Turkish Airlines is looking to revive its growth in passenger numbers by next year as the effects of terrorism and political turmoil wane after causing a loss in 2016, said a report.
Last year, the airline posted a net loss of 47 million lira ($12.8 million) - its first annual deficit since 2000. It had booked a profit of 3 billion lira ($823 million) in 2015, said a report in Bloomberg.
Tourist and business sites in Turkey have been terrorist targets in the past year and a half, including an assault by suicide bombers in late June at Istanbul’s Ataturk Airport that killed 41 people. Economic sanctions by Russia after Turkish forces shot down one of its fighter jets reduced traffic from that market in the first half of 2016. The airline’s efforts to recover from those incidents were hampered by an unsuccessful insurgency in the military to overthrow President Recep Tayyip Erdogan on July 15 that killed about 250 people.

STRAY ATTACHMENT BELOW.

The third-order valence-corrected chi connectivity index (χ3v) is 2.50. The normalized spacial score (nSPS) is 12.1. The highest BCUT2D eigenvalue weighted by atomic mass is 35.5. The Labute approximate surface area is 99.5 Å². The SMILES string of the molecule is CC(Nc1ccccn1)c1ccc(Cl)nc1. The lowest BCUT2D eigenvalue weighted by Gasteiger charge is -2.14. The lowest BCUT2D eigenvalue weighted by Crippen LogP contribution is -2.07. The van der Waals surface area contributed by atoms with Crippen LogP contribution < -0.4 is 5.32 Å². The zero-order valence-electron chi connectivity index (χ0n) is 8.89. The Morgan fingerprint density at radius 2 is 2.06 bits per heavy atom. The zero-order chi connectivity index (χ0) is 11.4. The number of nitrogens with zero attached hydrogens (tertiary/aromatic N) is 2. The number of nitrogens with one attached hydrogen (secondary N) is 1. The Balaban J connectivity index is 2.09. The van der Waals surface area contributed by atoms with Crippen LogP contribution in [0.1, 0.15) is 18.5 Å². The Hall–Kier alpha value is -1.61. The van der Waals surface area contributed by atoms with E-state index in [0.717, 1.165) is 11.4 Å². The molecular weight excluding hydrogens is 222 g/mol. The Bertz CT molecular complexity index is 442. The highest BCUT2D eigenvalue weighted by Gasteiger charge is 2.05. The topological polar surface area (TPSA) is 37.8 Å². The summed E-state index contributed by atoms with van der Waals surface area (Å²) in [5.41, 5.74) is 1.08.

Tourist arrivals in Turkey plunged more than 30 per cent to the lowest in a decade. The airline’s full-year loss was held back as the company reduced costs per available seat kilometer in the fourth quarter and scaled back flight offerings.
Turkish Airlines chairman Ilker Ayci confirmed that the airline will invest $1.2 billion to $1.5 billion to move to Istanbul’s new airport, starting in 2018, from its hub at Ataturk.
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